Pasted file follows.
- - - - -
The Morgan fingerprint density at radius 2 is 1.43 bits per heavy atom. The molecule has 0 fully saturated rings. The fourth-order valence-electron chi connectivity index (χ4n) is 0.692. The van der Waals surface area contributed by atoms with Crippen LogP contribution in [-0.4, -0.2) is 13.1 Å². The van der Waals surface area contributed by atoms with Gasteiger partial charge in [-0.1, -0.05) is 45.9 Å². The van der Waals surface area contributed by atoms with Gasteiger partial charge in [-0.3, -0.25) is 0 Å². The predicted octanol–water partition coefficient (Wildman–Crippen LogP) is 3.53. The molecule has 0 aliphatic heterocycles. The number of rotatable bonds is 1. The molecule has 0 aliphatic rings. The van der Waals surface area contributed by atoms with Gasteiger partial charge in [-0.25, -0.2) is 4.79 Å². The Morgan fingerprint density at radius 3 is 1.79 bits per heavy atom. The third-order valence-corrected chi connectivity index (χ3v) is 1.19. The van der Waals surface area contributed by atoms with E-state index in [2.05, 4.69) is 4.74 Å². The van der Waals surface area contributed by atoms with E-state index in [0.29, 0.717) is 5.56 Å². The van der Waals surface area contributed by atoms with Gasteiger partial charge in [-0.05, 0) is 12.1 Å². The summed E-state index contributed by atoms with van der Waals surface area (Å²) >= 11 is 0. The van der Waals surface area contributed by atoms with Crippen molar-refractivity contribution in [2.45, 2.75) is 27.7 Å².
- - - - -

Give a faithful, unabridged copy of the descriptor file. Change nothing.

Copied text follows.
The Morgan fingerprint density at radius 2 is 1.43 bits per heavy atom. The molecule has 0 fully saturated rings. The fourth-order valence-electron chi connectivity index (χ4n) is 0.692. The van der Waals surface area contributed by atoms with Crippen LogP contribution in [-0.4, -0.2) is 13.1 Å². The van der Waals surface area contributed by atoms with Gasteiger partial charge in [-0.1, -0.05) is 45.9 Å². The van der Waals surface area contributed by atoms with Gasteiger partial charge in [-0.3, -0.25) is 0 Å². The predicted octanol–water partition coefficient (Wildman–Crippen LogP) is 3.53. The molecule has 0 aliphatic heterocycles. The number of rotatable bonds is 1. The molecule has 0 aliphatic rings. The van der Waals surface area contributed by atoms with Gasteiger partial charge in [-0.25, -0.2) is 4.79 Å². The Morgan fingerprint density at radius 3 is 1.79 bits per heavy atom. The third-order valence-corrected chi connectivity index (χ3v) is 1.19. The van der Waals surface area contributed by atoms with E-state index in [2.05, 4.69) is 4.74 Å². The van der Waals surface area contributed by atoms with E-state index in [0.29, 0.717) is 5.56 Å². The van der Waals surface area contributed by atoms with Gasteiger partial charge in [-0.05, 0) is 12.1 Å². The summed E-state index contributed by atoms with van der Waals surface area (Å²) >= 11 is 0. The van der Waals surface area contributed by atoms with Crippen molar-refractivity contribution in [2.45, 2.75) is 27.7 Å².